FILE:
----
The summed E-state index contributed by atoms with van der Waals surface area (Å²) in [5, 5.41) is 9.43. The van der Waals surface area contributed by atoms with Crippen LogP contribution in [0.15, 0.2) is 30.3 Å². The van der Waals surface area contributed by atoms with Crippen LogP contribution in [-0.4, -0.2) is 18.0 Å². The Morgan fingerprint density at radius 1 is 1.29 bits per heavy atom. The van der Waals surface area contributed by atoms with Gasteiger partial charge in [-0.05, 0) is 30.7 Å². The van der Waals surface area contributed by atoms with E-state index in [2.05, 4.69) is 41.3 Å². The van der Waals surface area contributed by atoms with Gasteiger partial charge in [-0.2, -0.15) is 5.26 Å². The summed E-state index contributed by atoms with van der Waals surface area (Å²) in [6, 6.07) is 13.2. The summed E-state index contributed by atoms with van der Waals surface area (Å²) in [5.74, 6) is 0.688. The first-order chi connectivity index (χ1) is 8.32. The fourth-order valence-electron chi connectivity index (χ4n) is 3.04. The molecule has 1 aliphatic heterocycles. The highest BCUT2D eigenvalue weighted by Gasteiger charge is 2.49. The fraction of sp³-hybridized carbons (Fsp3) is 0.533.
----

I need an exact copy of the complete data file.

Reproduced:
The summed E-state index contributed by atoms with van der Waals surface area (Å²) in [5, 5.41) is 9.43. The van der Waals surface area contributed by atoms with Crippen LogP contribution in [0.15, 0.2) is 30.3 Å². The van der Waals surface area contributed by atoms with Crippen LogP contribution in [-0.4, -0.2) is 18.0 Å². The Morgan fingerprint density at radius 1 is 1.29 bits per heavy atom. The van der Waals surface area contributed by atoms with Gasteiger partial charge in [-0.05, 0) is 30.7 Å². The van der Waals surface area contributed by atoms with E-state index in [2.05, 4.69) is 41.3 Å². The van der Waals surface area contributed by atoms with Gasteiger partial charge in [-0.2, -0.15) is 5.26 Å². The summed E-state index contributed by atoms with van der Waals surface area (Å²) in [6, 6.07) is 13.2. The summed E-state index contributed by atoms with van der Waals surface area (Å²) in [5.74, 6) is 0.688. The first-order chi connectivity index (χ1) is 8.32. The fourth-order valence-electron chi connectivity index (χ4n) is 3.04. The molecule has 1 aliphatic heterocycles. The highest BCUT2D eigenvalue weighted by Gasteiger charge is 2.49. The fraction of sp³-hybridized carbons (Fsp3) is 0.533.